Perhaps ironically given a story in yesterday’s Herald-Sun about public transport causing stress, I got a bit narky on the train yesterday morning when a gaggle of De La Salle boys started mucking about with the train doors at Caulfield.
With apparently no consideration for the other thousand people on the train, they blocked the doors from closing not once, but twice. I had images in my mind of that night in Ormond when the drunk man doing the same thing eventually caused the train to go out of service, and all the passengers to be kicked off. Gawd knows why the damn doors on the Siemens trains are so sensitive, but this time I got proactive.
“Guys, leave the doors alone!”
A brief squeal of blame-laying and finger-pointing between them, but they left the doors alone after that and we were on our way.
For all that, I don’t really believe PT is that stressful. It’s entirely subjective of course, but I reckon the feeling of a cancelled or packed train is more one of despair than stress — unless you’re running late. But I find being stuck in traffic when in a hurry to be far more stressful. On rare occasions I’ve found myself close to road rage when in a rush and stuck behind slow drivers.
As for the physical health benefits, nobody can question the health benefits from walking to and from the station/stop. All helps contribute to daily exercise. There’s also been research that suggests you pick up a lot more pollutants from cars by being inside them than outside them — not to mention the indirect benefits of living in a less-polluted city.
Carriage 5 of the 9:13 from Glenhuntly to the city was pretty crowded due to a car vs train accident on an adjacent line. But we were managing okay; Sardine Index 7, perhaps.
Then just out of Malvern, squealing from most of the (female) occupants of a set of six seats. Some of them actually climbed onto the seats, others vacated. I think they said it was a cicada on the loose. The giggling and chatting about it lasted into the city — one of the more pleasant and amusing recent communal PT moments.
Can’t wait to see what happens tomorrow.
And before you ask, I doubt the cicada had a ticket, but it was probably under four years old and didn’t need one. (Though whether it had a parent or guardian with it, I don’t know.)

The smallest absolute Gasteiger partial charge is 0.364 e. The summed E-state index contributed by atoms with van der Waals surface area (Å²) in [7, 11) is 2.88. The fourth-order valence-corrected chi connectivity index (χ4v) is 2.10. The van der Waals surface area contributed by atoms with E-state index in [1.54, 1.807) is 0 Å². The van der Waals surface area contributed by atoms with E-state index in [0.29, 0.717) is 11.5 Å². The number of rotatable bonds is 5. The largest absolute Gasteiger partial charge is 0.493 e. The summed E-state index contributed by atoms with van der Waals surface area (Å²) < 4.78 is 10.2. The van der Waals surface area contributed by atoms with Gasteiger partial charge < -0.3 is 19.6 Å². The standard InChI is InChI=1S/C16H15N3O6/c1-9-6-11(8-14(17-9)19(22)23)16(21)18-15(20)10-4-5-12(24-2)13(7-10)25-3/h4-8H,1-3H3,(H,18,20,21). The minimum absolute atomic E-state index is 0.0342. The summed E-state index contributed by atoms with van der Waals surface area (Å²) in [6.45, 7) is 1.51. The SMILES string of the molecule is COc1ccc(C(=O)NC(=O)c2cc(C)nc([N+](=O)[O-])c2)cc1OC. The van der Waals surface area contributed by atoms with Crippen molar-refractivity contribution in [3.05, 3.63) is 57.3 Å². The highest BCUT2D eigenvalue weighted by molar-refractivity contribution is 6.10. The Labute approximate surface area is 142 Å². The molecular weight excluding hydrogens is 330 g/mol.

5 replies on “Commuter tales”
The study found the best methods to beat commuter stress were, in order: Singing, humming or talking to yourself; planning postwork fun; cognitive work such as reading or writing or listening to a talking book CD; admiring attractive people; professional counselling; listening to music; chewing gum; drinking alcohol or praying.
My morning train was canceled, so I got a lift to Huntingdale, couldn’t get on 5 trains, eventual train was a Sardine Index of 10 and total time from origin station to work was over 1.5 hours.
Funny PT moment was at South Yarra when guy in suit scolded people for not “moving down” and entire train started laughing. Suit then realised Sardine Index was higher than he thought, “Oh”.
I’ve occasionally asked people to move down, but I’ve always checked they had somewhere to move first! One time the reply came from someone I know… “OK Daniel, just for you!”
Actually, it will be more than 4 years old, because cicadas apparently spend about 17 years underground as an egg and then larvae, before coming up to the surface for a few days, to mate and then die.
I find as soon as you put a connecting service in the mix the trip becomes a lot more stressful.
I prefer to ride my bike to work, takes half the time of PT anyway….